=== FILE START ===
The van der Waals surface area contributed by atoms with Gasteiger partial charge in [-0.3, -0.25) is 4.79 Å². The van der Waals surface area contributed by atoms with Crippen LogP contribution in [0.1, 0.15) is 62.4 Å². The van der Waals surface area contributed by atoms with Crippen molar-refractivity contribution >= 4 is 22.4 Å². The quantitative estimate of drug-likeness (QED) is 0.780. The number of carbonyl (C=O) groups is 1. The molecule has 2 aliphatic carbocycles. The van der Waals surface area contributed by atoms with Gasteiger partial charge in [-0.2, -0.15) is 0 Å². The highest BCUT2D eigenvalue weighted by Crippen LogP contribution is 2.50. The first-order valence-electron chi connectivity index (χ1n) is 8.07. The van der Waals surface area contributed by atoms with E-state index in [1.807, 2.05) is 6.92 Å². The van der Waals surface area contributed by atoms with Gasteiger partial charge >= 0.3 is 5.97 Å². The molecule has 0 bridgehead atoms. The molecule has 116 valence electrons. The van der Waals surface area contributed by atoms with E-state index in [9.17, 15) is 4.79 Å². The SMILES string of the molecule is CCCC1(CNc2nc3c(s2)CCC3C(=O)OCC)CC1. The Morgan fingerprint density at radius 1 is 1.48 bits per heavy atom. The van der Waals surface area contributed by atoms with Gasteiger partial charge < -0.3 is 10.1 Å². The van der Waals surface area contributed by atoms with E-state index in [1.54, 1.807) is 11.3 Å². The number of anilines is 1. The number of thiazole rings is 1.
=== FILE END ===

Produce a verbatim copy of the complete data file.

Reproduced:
The van der Waals surface area contributed by atoms with Gasteiger partial charge in [-0.3, -0.25) is 4.79 Å². The van der Waals surface area contributed by atoms with Crippen LogP contribution in [0.1, 0.15) is 62.4 Å². The van der Waals surface area contributed by atoms with Crippen molar-refractivity contribution >= 4 is 22.4 Å². The quantitative estimate of drug-likeness (QED) is 0.780. The number of carbonyl (C=O) groups is 1. The molecule has 2 aliphatic carbocycles. The van der Waals surface area contributed by atoms with Gasteiger partial charge in [-0.2, -0.15) is 0 Å². The highest BCUT2D eigenvalue weighted by Crippen LogP contribution is 2.50. The first-order valence-electron chi connectivity index (χ1n) is 8.07. The van der Waals surface area contributed by atoms with E-state index in [1.807, 2.05) is 6.92 Å². The van der Waals surface area contributed by atoms with Gasteiger partial charge >= 0.3 is 5.97 Å². The molecule has 0 bridgehead atoms. The molecule has 116 valence electrons. The van der Waals surface area contributed by atoms with E-state index in [9.17, 15) is 4.79 Å². The SMILES string of the molecule is CCCC1(CNc2nc3c(s2)CCC3C(=O)OCC)CC1. The Morgan fingerprint density at radius 1 is 1.48 bits per heavy atom. The van der Waals surface area contributed by atoms with Gasteiger partial charge < -0.3 is 10.1 Å². The van der Waals surface area contributed by atoms with E-state index in [1.54, 1.807) is 11.3 Å². The number of anilines is 1. The number of thiazole rings is 1.